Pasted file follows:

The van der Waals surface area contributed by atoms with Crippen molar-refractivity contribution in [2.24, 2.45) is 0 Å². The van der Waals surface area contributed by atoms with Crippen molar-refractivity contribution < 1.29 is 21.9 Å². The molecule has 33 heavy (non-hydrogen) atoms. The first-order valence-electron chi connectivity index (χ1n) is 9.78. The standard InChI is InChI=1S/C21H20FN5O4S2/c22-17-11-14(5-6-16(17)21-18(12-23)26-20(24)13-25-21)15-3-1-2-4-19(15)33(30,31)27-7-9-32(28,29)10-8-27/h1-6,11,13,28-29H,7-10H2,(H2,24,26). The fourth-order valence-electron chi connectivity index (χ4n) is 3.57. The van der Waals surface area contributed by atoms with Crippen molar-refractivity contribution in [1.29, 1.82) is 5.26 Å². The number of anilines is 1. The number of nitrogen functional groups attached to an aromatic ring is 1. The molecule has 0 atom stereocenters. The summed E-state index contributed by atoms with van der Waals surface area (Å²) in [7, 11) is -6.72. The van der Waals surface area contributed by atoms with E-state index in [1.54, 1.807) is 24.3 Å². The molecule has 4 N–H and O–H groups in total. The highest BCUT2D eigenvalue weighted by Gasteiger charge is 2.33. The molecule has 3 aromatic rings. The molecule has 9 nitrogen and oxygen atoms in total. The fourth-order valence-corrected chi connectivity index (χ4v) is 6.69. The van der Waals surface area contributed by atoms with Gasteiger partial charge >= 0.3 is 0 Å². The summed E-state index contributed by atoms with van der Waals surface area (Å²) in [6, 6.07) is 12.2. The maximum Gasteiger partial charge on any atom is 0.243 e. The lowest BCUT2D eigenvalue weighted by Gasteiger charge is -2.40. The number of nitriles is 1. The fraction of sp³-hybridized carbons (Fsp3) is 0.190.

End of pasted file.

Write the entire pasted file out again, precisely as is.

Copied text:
The van der Waals surface area contributed by atoms with Crippen molar-refractivity contribution in [2.24, 2.45) is 0 Å². The van der Waals surface area contributed by atoms with Crippen molar-refractivity contribution < 1.29 is 21.9 Å². The molecule has 33 heavy (non-hydrogen) atoms. The first-order valence-electron chi connectivity index (χ1n) is 9.78. The standard InChI is InChI=1S/C21H20FN5O4S2/c22-17-11-14(5-6-16(17)21-18(12-23)26-20(24)13-25-21)15-3-1-2-4-19(15)33(30,31)27-7-9-32(28,29)10-8-27/h1-6,11,13,28-29H,7-10H2,(H2,24,26). The fourth-order valence-electron chi connectivity index (χ4n) is 3.57. The van der Waals surface area contributed by atoms with Crippen molar-refractivity contribution in [1.29, 1.82) is 5.26 Å². The number of anilines is 1. The number of nitrogen functional groups attached to an aromatic ring is 1. The molecule has 0 atom stereocenters. The summed E-state index contributed by atoms with van der Waals surface area (Å²) in [7, 11) is -6.72. The van der Waals surface area contributed by atoms with E-state index in [1.54, 1.807) is 24.3 Å². The molecule has 4 N–H and O–H groups in total. The highest BCUT2D eigenvalue weighted by Gasteiger charge is 2.33. The molecule has 3 aromatic rings. The molecule has 9 nitrogen and oxygen atoms in total. The fourth-order valence-corrected chi connectivity index (χ4v) is 6.69. The van der Waals surface area contributed by atoms with Gasteiger partial charge >= 0.3 is 0 Å². The summed E-state index contributed by atoms with van der Waals surface area (Å²) in [6, 6.07) is 12.2. The maximum Gasteiger partial charge on any atom is 0.243 e. The lowest BCUT2D eigenvalue weighted by Gasteiger charge is -2.40. The number of nitriles is 1. The fraction of sp³-hybridized carbons (Fsp3) is 0.190.